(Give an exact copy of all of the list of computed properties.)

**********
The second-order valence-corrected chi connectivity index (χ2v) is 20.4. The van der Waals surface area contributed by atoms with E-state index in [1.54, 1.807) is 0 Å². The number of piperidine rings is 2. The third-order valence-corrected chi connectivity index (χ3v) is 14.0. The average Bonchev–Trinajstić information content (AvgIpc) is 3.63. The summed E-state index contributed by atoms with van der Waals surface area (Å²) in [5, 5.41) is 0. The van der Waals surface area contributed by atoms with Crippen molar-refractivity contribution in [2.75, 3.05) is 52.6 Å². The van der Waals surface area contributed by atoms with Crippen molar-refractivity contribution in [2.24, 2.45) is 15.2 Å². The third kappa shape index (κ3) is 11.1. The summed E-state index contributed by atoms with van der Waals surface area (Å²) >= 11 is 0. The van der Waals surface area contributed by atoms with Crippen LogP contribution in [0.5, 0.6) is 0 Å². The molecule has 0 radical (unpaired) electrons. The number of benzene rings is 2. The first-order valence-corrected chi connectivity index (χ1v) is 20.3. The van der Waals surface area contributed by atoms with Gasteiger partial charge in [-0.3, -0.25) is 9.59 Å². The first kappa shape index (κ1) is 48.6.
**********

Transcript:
The second-order valence-corrected chi connectivity index (χ2v) is 20.4. The van der Waals surface area contributed by atoms with E-state index in [1.54, 1.807) is 0 Å². The number of piperidine rings is 2. The third-order valence-corrected chi connectivity index (χ3v) is 14.0. The average Bonchev–Trinajstić information content (AvgIpc) is 3.63. The summed E-state index contributed by atoms with van der Waals surface area (Å²) in [5, 5.41) is 0. The van der Waals surface area contributed by atoms with Crippen molar-refractivity contribution in [2.75, 3.05) is 52.6 Å². The van der Waals surface area contributed by atoms with Crippen molar-refractivity contribution in [2.24, 2.45) is 15.2 Å². The third kappa shape index (κ3) is 11.1. The summed E-state index contributed by atoms with van der Waals surface area (Å²) >= 11 is 0. The van der Waals surface area contributed by atoms with Crippen LogP contribution in [0.5, 0.6) is 0 Å². The molecule has 0 radical (unpaired) electrons. The number of benzene rings is 2. The first-order valence-corrected chi connectivity index (χ1v) is 20.3. The van der Waals surface area contributed by atoms with Gasteiger partial charge in [-0.3, -0.25) is 9.59 Å². The first kappa shape index (κ1) is 48.6.